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Goliad Media Acquires Debut from Novelist Timothy S. Miller



Denton, TX—Goliad Media Group, LLC, an independent record label, publishing house, and arts producer, will publish the first novel by Dallas-based author Timothy S. Miller in 2020.

Miller’s first novel is a noir conspiracy thriller about substance abuse, sobriety, and violence in the 1990s — and those drawn into the vortex of Lee Harvey Oswald’s bastard son and his efforts to clear his father’s name.

The Virgin Mother’s image — a moldy shadow with patches of holy light — has appeared under the Triple Underpass right next to the Grassy Knoll. The image of the Virgin Mother — so close to the site where JFK was assassinated — brings a multitude of believers to pay their respects and to ponder its meaning.

But Hal Scott has more to worry about than the Virgin Mother.

Recovering alcoholic, lover of secrets, and quickly approaching middle-age, Scott discovered his best friend dead in his seedy downtown Dallas apartment. And all fingers point to Scott as the murderer.

There is a conspiracy under way, and it is tied to a gubernatorial campaign, illicit photograph, and a video that will undermine the election. And more than likely get Hal Scott killed.

The only one Scott can turn to is a guy he met in Alcoholics Anonymous, “Lemon” — the self-proclaimed bastard son of Lee Harvey Oswald. Lemon’s mother owns Conspiracy Books, just blocks away from the old Texas School Book Depository, and she used to dance at the Carousel Club, owned by the notorious Jack Ruby. And she saved things. The FBI, the CIA, and the John Birch Society all want what she has — what Lemon has discovered in his mother’s mouldering attic. What he found is bigger than them all, and there will be a price to pay for its exposure.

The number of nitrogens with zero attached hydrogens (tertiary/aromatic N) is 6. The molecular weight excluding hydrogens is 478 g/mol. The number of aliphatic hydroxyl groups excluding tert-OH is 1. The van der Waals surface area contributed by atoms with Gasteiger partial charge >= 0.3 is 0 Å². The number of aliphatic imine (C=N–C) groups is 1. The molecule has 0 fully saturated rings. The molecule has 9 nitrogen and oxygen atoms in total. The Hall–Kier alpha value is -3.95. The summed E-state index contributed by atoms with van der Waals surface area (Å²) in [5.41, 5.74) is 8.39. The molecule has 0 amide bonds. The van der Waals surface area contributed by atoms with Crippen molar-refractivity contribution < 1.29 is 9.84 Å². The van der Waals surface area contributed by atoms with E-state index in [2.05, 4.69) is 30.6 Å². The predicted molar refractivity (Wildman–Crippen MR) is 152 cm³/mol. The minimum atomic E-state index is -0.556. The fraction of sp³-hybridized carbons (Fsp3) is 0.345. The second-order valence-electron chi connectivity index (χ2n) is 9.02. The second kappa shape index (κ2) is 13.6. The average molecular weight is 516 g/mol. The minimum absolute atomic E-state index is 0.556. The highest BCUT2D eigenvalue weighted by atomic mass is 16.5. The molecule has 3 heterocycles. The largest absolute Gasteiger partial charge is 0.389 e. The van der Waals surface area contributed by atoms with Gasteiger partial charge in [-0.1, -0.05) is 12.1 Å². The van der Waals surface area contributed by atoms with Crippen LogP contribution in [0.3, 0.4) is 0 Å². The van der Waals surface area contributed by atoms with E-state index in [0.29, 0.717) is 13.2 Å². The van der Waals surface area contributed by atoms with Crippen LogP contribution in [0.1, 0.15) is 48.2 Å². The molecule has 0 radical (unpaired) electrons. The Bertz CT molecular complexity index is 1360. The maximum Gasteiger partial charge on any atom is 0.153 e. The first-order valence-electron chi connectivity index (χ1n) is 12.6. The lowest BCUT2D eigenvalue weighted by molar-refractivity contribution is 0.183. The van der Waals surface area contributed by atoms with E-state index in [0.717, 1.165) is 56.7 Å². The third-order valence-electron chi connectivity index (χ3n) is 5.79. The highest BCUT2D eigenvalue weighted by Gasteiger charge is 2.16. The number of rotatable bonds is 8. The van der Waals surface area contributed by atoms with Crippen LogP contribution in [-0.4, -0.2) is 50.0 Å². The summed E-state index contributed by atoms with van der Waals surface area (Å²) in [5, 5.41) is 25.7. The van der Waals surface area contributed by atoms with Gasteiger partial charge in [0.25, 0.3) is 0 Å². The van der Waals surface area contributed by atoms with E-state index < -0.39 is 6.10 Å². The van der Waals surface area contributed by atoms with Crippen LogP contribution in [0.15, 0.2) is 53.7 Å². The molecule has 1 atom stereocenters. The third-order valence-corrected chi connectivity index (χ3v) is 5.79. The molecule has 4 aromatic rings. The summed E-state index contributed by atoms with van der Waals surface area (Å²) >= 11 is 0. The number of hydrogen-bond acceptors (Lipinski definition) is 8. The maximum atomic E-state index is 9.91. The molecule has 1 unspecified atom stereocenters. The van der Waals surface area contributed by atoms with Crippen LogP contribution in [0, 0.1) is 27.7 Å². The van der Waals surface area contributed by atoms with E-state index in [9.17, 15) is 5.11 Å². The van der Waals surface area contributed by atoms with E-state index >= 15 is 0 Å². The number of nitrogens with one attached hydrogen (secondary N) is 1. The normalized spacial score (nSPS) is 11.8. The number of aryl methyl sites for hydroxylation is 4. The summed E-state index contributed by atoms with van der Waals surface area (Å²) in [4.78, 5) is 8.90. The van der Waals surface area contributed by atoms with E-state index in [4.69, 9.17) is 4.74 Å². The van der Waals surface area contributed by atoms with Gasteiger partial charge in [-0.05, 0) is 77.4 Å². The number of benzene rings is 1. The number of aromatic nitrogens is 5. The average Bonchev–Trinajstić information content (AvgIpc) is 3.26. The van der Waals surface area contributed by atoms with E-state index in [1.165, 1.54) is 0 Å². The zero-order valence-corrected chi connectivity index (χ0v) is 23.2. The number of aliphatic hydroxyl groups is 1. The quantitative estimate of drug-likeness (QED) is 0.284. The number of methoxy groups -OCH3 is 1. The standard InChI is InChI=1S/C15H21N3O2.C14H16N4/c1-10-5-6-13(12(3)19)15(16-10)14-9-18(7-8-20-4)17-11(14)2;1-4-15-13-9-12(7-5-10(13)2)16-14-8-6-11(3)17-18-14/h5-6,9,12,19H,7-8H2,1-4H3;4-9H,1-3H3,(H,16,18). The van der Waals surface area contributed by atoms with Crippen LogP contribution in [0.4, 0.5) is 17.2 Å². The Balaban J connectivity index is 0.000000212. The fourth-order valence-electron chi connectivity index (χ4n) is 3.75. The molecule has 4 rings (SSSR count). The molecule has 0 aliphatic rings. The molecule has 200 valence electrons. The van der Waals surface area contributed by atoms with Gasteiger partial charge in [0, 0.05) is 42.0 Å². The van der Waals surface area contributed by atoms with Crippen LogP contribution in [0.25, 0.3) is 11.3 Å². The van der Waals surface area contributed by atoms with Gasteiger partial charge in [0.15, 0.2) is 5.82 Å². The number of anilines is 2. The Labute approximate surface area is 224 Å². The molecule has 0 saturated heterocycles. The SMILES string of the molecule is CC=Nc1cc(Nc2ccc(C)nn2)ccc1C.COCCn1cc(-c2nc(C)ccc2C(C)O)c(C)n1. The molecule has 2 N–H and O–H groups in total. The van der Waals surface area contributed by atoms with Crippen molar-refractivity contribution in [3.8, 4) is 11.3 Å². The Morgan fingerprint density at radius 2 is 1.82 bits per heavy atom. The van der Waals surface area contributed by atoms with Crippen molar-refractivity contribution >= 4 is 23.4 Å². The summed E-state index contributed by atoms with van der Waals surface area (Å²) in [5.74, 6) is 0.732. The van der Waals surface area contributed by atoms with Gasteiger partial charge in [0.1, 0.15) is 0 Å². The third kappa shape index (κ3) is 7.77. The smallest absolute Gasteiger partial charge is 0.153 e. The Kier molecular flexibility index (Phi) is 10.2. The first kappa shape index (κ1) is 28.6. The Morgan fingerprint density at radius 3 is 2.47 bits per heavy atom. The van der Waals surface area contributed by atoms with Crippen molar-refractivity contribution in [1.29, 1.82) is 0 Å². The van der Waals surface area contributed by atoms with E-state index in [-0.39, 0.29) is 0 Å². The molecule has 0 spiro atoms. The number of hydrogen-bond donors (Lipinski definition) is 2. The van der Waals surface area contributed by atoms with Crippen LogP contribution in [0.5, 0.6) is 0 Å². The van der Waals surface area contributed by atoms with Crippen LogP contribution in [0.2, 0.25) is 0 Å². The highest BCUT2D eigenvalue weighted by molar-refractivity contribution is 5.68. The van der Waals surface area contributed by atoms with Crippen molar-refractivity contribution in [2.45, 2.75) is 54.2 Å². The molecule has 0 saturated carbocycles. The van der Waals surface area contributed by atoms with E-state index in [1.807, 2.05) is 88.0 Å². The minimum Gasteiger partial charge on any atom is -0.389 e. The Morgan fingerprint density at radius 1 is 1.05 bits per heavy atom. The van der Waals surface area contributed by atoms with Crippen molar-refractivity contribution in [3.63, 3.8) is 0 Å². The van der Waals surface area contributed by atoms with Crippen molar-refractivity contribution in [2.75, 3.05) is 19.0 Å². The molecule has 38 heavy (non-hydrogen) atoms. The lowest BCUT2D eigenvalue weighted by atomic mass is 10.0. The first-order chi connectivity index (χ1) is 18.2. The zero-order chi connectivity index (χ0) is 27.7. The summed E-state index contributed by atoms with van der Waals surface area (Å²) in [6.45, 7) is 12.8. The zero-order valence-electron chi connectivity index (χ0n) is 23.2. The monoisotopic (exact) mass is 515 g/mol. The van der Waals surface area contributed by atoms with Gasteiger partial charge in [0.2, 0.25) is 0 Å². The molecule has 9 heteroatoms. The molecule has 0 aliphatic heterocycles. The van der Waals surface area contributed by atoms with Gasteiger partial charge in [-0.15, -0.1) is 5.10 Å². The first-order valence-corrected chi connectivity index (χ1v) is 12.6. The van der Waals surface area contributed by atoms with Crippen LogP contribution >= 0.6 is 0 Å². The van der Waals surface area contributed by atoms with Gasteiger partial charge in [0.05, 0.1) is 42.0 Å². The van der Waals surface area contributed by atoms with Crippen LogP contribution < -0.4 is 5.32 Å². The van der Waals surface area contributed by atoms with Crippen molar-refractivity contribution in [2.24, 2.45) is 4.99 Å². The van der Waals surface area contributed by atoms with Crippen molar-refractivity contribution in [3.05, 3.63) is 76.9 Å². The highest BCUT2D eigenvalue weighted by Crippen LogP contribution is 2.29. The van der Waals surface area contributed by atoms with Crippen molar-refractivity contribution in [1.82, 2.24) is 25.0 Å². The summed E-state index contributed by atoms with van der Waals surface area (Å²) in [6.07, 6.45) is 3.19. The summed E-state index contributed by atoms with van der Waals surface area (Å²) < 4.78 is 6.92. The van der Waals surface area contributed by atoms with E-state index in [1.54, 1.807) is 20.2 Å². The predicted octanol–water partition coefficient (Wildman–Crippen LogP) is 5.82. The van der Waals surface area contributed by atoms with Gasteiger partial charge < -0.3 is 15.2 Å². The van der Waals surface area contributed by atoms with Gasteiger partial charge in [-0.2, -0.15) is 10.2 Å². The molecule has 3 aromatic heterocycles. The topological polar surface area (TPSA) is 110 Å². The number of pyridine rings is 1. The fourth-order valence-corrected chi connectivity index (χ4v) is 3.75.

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Life Looked Over: A Picture of West Texas History

12 Cents a Day photograph
“12 Cents a Day” by Christi LaViolette
Goliad Media presents the opening of a new photography series by 2015-2016 Artist-in-Residence Christi La Violette. “Life Looked Over: A Picture of West Texas History” captures the history, culture, isolation, and freedom of West Texas life. From the artist’s statement:

It was only after physically being in these towns that I learned of the story of Milton Faver, who owned the largest ranch in Texas and employed countless ranch-hands from Mexico, or the struggle of Shafter residents to fight the installation of the Trans-Pecos pipeline, or the immensely expensive TARS program that created a larger than life blimp to keep Mexican immigrants from crossing the Rio Grande into Texas. I wanted to show the people of West Texas, but it felt too intrusive into their way of life. Instead the structures left behind, looked-over, or forgotten seemed to paint the picture of life in West Texas, both from its beginnings in the 19th century to present day. Every image is in some way overlooked but crucial to the past and present of the history of West Texas and its many border towns.

“Life Looked Over” opens Saturday, April 9th from 12:00-4:00 at Dan’s Silverleaf in Denton, TX. The opening is free to the public and will also feature guest artists Camille Green, Leslie Hartman, and Ashley Young.

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